Legislators have responded to a deluge of passionate phone calls from parents urging them to reject a bill they say would allow unlimited testing of students for years to come.
State lawmakers in the General Assembly held a bill from Monday’s voting session (A-4957/() that would let 11th and 12th graders use their PARCC scores to meet graduation requirements. The bill’s sponsor, Assemblywoman Pamela Lampitt (D-Camden) said the measure was pulled because caucus members were hearing from constituents who took issue with the bill’s language, which allows for “assessment or assessments” to be used to graduate.
“All of our offices were called by (advocacy group) Save Our Schools or NJEA,” Lampitt said. “The bottom line is people were hearing that this was going to open the doors to any assessments and any amount of assessments and that's untrue. We just need to go back and make sure that our members are comfortable with the bill and reassure them and give them a little bit more time to read it through.”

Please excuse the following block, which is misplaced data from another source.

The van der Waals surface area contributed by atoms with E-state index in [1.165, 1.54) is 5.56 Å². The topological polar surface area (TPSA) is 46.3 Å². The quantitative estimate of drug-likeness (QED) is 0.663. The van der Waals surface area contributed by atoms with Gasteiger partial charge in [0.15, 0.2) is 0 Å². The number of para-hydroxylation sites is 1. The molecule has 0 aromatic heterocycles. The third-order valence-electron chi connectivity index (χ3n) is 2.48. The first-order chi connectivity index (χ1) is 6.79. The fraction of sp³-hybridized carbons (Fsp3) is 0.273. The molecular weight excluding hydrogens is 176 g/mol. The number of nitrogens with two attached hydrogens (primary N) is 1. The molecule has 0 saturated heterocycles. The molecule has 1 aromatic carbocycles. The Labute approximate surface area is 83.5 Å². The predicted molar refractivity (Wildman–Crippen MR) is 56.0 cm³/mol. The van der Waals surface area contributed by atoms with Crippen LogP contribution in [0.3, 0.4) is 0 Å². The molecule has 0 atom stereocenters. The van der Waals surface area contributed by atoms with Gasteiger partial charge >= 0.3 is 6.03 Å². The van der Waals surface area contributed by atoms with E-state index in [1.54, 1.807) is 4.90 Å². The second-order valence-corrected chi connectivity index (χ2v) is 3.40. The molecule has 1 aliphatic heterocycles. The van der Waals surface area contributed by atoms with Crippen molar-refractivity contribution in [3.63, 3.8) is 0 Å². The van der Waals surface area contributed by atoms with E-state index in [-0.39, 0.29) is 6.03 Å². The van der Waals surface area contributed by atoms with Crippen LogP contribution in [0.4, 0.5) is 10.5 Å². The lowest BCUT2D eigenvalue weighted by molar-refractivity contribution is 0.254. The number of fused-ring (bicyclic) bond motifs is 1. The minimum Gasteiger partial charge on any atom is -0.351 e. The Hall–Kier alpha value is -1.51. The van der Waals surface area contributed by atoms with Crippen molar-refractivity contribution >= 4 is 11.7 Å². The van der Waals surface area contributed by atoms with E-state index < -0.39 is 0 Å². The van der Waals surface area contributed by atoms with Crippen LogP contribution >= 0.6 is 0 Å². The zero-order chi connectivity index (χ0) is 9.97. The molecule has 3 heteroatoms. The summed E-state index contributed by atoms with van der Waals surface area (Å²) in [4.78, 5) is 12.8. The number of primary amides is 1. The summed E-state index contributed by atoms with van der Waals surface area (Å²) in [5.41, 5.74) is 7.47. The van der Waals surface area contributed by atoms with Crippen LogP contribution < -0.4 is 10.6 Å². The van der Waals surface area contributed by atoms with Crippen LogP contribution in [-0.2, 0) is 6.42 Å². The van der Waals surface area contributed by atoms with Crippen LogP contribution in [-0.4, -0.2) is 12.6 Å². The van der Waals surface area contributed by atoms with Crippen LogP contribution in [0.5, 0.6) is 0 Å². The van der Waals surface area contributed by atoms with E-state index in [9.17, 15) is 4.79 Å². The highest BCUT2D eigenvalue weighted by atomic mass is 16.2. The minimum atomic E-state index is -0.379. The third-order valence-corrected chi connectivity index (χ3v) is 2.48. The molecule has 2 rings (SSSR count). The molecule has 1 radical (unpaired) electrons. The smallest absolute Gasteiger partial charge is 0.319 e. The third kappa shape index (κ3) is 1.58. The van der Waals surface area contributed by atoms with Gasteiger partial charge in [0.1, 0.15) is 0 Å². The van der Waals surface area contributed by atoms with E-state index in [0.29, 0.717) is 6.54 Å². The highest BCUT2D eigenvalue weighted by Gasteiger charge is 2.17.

More than 170,000 New Jersey high school students wereafter a December appellate court decision invalidated using PARCC scores as a way to fulfill state graduation requirements. The court said the exam, which has two components and can be taken over multiple years, does not meet state law which mandates one assessment be given to all 11th grade pupils. After much back and forth between the Education Law Center (one of the appellants in the case) and the state Department of Education, to allow juniors and seniors to graduate using the earlier menu of options. That agreement was finally approved by the court in an official consent order late on Friday.
However, lawmakers in Trenton have also been moving forward with a bill they are calling athat would change state law to remove the 11th-grade requirement and reinforce the DOE and ELC’s agreement that students graduating in the classes of 2019 and 2020 will be able to earn their diplomas using their PARCC scores. That bill would also task the commissioner of education (with approval from the State Board of Education) with creating the next state test and setting the graduation requirements for the classes of 2021 and beyond. New Jersey law requires a statewide exam be taken in the 11th grade; students who don’t pass that test have alternative paths to graduation.